Coal is a fossil fuel formed in ecosystems where plant remains were preserved by water and mud from oxidization and biodegradation; its chemical and physical properties have been changed as a result of geological action over time, thus sequestering atmospheric carbon. Coal is a readily combustible black or brownish-black rock. It is a sedimentary rock, but the harder forms, such as anthracite coal, can be regarded as metamorphic rock because of later exposure to elevated temperature and pressure. It is mainly carbon and hydrogen with small quantities of other elements, notably sulfur. Coal is extracted from the ground by mining, either underground mining or open pit mining (surface mining). It is a nonrenewable resource.
Coal is the largest source of fuel for the generation of electricity worldwide, and the largest worldwide source of carbon dioxide emissions. Carbon dioxide is a greenhouse gas and the major contributor to an increase in global average temperature and related climate changes. Gross carbon dioxide emissions from coal usage is slightly more than that from petroleum and about double the amount from natural gas.
Outcrop coal was used in Britain (2000-3000 years BC), where it has been detected as forming part of the composition of funeral pyres. The earliest recognized use is from the Shenyang area, 4000 BC where people carved ornaments from black lignite, but it was not until the Han Dynasty that coal was also used for fuel. In Roman Britain, with the exception of two modern fields, â€œthe Romans were exploiting coals in all the major coalfields in England and Wales by the end of the second century AD.â€ Evidence of trade in coal (dated to about AD 200) has been found at the inland port of Heron bridge, near Chester, and in the Fenlands of East Anglia, where coal from the Midlands was transported via the Car Dyke for use in drying grain. Coal cinders have been found in the hearths of villas and military forts, particularly in Northumberland, dated to around AD 400. In the west of England contemporary writers described the wonder of a permanent brazier of coal on the altar of Minerva at Aquae Sulis (modern day Bath). Evidence of coalâ€™s use for iron-working in the city during the Roman period has been found.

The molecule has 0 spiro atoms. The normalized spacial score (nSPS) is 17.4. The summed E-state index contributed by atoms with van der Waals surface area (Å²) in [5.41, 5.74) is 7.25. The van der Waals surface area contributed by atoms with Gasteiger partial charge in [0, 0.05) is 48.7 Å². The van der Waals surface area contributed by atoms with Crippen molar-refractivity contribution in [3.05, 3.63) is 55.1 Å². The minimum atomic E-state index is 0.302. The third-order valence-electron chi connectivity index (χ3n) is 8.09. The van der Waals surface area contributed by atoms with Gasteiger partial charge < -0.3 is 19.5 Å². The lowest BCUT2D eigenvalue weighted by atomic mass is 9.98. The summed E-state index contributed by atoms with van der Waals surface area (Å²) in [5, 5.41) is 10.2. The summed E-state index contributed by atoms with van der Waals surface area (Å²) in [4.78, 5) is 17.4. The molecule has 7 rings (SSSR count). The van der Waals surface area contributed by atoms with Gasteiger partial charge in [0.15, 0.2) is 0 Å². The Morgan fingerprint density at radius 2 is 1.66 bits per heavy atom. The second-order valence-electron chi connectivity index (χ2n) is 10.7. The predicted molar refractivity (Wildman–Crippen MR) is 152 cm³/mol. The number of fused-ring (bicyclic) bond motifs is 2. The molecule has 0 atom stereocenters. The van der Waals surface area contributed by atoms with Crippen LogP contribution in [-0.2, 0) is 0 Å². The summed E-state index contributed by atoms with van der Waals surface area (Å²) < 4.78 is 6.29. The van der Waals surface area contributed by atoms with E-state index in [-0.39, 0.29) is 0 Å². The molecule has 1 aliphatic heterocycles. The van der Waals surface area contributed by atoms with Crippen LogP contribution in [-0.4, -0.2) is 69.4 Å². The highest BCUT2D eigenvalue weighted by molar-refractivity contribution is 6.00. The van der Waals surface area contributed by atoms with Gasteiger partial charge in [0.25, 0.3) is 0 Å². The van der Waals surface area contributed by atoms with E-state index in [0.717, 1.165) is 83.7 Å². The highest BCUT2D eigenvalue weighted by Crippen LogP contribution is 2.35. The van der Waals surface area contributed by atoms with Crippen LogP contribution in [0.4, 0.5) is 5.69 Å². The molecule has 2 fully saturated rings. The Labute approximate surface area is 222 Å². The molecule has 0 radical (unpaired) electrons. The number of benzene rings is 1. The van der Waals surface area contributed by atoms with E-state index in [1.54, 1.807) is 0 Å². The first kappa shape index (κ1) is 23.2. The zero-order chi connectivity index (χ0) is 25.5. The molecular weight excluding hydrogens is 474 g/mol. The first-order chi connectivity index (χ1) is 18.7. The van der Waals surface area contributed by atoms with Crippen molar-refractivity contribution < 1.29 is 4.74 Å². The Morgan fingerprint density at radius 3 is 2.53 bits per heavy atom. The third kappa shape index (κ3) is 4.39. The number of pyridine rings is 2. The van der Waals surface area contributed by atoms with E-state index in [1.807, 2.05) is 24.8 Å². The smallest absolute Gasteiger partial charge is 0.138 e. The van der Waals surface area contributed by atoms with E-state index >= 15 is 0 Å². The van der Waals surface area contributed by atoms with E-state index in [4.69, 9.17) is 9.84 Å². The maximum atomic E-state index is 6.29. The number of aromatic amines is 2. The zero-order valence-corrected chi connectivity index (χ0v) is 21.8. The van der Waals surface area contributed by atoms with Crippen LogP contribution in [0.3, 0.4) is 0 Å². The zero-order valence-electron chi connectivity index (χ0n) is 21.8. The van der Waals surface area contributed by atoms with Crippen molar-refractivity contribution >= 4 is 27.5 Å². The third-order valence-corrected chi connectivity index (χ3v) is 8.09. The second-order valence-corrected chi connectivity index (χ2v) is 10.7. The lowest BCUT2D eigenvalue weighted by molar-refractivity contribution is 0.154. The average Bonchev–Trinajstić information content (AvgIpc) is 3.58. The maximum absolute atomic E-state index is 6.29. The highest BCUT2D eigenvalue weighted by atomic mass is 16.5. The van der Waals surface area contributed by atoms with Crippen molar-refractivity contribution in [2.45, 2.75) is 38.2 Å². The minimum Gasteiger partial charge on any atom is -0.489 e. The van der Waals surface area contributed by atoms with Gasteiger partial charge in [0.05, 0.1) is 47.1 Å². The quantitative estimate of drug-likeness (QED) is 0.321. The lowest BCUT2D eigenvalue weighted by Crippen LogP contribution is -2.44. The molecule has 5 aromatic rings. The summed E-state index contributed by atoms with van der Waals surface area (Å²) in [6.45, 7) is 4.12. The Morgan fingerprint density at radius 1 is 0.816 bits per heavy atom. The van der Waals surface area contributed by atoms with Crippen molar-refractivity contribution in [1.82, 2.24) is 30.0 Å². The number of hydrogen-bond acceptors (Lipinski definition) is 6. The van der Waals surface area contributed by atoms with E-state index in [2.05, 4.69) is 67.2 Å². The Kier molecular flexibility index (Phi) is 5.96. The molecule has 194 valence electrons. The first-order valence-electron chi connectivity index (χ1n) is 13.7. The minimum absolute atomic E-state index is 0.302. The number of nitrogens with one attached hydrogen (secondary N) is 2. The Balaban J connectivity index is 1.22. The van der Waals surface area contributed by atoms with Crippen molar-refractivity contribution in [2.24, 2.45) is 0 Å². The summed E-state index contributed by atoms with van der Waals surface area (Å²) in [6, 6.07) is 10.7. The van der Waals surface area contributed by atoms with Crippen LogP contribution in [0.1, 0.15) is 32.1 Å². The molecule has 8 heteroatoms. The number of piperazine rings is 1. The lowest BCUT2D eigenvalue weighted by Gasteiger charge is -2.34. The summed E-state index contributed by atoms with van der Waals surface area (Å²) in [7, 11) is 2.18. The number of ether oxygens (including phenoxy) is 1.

There is no evidence that the product was of great importance in Britain until after about AD 1000. Mineral coal came to be referred to as â€œseacoal,â€ probably because it came to many places in eastern England, including London, by sea. This is accepted as the more likely explanation for the name than that it was found on beaches, having fallen from the exposed coal seams above or washed out of underwater coal seam outcrops. These easily accessible sources had largely become exhausted (or could not meet the growing demand) by the 13th century, when underground mining from shafts or adits was developed. In London there is still a Seacoal Lane and a Newcastle Lane (from the coal-shipping city of Newcastle) where in the seventeenth century coal was unloaded at wharves along the River Fleet. An alternative name was â€œpitcoal,â€ because it came from mines. It was, however, the development of the Industrial Revolution that led to the large-scale use of coal, as the steam engine took over from the water wheel.